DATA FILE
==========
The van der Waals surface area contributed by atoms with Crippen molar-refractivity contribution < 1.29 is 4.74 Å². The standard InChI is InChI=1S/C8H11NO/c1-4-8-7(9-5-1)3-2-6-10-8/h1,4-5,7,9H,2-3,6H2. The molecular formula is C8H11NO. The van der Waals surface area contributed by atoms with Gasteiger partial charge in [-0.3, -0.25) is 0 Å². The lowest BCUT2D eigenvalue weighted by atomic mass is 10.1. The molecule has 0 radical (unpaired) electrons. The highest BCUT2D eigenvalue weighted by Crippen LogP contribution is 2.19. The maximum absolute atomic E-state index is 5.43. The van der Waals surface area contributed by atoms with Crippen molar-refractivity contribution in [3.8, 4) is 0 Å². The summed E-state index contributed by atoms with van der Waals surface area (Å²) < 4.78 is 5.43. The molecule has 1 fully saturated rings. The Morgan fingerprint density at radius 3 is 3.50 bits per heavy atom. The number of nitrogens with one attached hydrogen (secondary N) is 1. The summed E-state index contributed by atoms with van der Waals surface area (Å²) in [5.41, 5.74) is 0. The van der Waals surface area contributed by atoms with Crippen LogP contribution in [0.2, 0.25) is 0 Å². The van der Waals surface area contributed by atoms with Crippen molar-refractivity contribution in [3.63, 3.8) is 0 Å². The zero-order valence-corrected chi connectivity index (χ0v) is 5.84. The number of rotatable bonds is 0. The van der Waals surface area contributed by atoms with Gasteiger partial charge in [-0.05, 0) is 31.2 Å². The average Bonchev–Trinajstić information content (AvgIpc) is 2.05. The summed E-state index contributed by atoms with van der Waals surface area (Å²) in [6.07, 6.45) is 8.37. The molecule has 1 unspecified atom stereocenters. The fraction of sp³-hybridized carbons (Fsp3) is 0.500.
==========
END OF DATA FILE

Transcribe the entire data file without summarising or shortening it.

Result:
The van der Waals surface area contributed by atoms with Crippen molar-refractivity contribution < 1.29 is 4.74 Å². The standard InChI is InChI=1S/C8H11NO/c1-4-8-7(9-5-1)3-2-6-10-8/h1,4-5,7,9H,2-3,6H2. The molecular formula is C8H11NO. The van der Waals surface area contributed by atoms with Gasteiger partial charge in [-0.3, -0.25) is 0 Å². The lowest BCUT2D eigenvalue weighted by atomic mass is 10.1. The molecule has 0 radical (unpaired) electrons. The highest BCUT2D eigenvalue weighted by Crippen LogP contribution is 2.19. The maximum absolute atomic E-state index is 5.43. The van der Waals surface area contributed by atoms with Crippen molar-refractivity contribution in [3.8, 4) is 0 Å². The summed E-state index contributed by atoms with van der Waals surface area (Å²) < 4.78 is 5.43. The molecule has 1 fully saturated rings. The Morgan fingerprint density at radius 3 is 3.50 bits per heavy atom. The number of nitrogens with one attached hydrogen (secondary N) is 1. The summed E-state index contributed by atoms with van der Waals surface area (Å²) in [5.41, 5.74) is 0. The van der Waals surface area contributed by atoms with Crippen LogP contribution in [0.2, 0.25) is 0 Å². The van der Waals surface area contributed by atoms with Crippen molar-refractivity contribution in [3.63, 3.8) is 0 Å². The zero-order valence-corrected chi connectivity index (χ0v) is 5.84. The number of rotatable bonds is 0. The van der Waals surface area contributed by atoms with Gasteiger partial charge in [-0.05, 0) is 31.2 Å². The average Bonchev–Trinajstić information content (AvgIpc) is 2.05. The summed E-state index contributed by atoms with van der Waals surface area (Å²) in [6.07, 6.45) is 8.37. The molecule has 1 unspecified atom stereocenters. The fraction of sp³-hybridized carbons (Fsp3) is 0.500.